Virginia Judge, who visited the North East area noted that in a three-year period Tamils had developed a virtual state within a state. She has stated she supports a genuine federal Tamil Eelam that guarantees the right of the Tamil minority to autonomy so their culture is protected and they enjoy full economic and political rights. She has voiced support to a federal structure with equity and self-determination for the Tamil people. The MP John Murphy stated that the targeting of Tamil civilians by the Sri Lankan Government's forces in airstrikes "clearly demonstrates that it does not regard the Tamil people to be part of its population." It strengthened his support for the Tamil people's case for self-determination. In 2008, he handed a petition of 4000 signatories to the Australian House of Representatives accusing the Government of Sri Lanka of being guilty of the crime of genocide, supporting the Tamil right to self-determination.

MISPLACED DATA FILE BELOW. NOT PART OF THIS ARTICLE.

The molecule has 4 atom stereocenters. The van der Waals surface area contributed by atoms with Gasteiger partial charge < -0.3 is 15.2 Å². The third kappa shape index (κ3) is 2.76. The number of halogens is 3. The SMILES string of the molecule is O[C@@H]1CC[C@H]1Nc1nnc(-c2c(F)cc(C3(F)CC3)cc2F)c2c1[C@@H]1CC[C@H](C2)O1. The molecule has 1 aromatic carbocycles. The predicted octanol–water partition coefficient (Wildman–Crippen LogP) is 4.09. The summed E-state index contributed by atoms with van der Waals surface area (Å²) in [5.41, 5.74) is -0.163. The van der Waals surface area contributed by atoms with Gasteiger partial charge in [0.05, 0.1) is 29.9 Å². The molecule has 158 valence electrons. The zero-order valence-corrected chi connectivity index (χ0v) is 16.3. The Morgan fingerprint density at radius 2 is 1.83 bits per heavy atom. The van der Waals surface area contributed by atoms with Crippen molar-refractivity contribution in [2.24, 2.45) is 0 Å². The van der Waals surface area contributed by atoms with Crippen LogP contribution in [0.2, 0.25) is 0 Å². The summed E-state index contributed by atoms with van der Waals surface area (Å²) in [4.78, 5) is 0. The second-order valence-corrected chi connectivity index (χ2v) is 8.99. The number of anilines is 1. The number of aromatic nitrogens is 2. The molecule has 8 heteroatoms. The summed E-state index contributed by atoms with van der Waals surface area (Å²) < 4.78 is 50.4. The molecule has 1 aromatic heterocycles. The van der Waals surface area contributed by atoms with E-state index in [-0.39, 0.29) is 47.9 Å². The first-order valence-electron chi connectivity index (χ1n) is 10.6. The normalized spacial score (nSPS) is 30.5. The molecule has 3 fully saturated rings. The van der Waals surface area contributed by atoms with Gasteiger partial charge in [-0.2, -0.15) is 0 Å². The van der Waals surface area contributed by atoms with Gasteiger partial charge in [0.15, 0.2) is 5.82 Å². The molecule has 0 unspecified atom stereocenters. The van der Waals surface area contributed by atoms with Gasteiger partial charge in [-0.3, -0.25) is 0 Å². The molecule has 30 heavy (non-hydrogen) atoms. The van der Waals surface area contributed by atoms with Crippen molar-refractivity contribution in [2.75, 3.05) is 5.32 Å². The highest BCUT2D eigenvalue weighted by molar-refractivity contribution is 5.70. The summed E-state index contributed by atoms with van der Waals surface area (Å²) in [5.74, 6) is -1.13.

A 1981 resolution adopted by the United States Massachusetts House of Representatives called for the restoration and reconstitution of the separate sovereign state of Tamil Eelam, supporting the right to self-determination of the Tamils of Eelam.
The ANC of the Government of South Africa, noting in January 2009 that the continued conflict on the island has been cited on international monitoring mechanisms as reaching genocidal proportions described the conflict as a liberation war between the Tamil Tigers for self-determination and the Sri Lankan Government that had led to the deaths of thousands of lives, and called for an end to hostilities and a political solution. Willis Mchunu of the state legislature of KwaZulu-Natal condemned the genocide of Tamils and expressed support to the Tamil struggle for freedom. Mtandeni Dlungwana, leader of the province's branch of the African National Congress Youth League stated they were fully backing the Tamil Eelam struggle.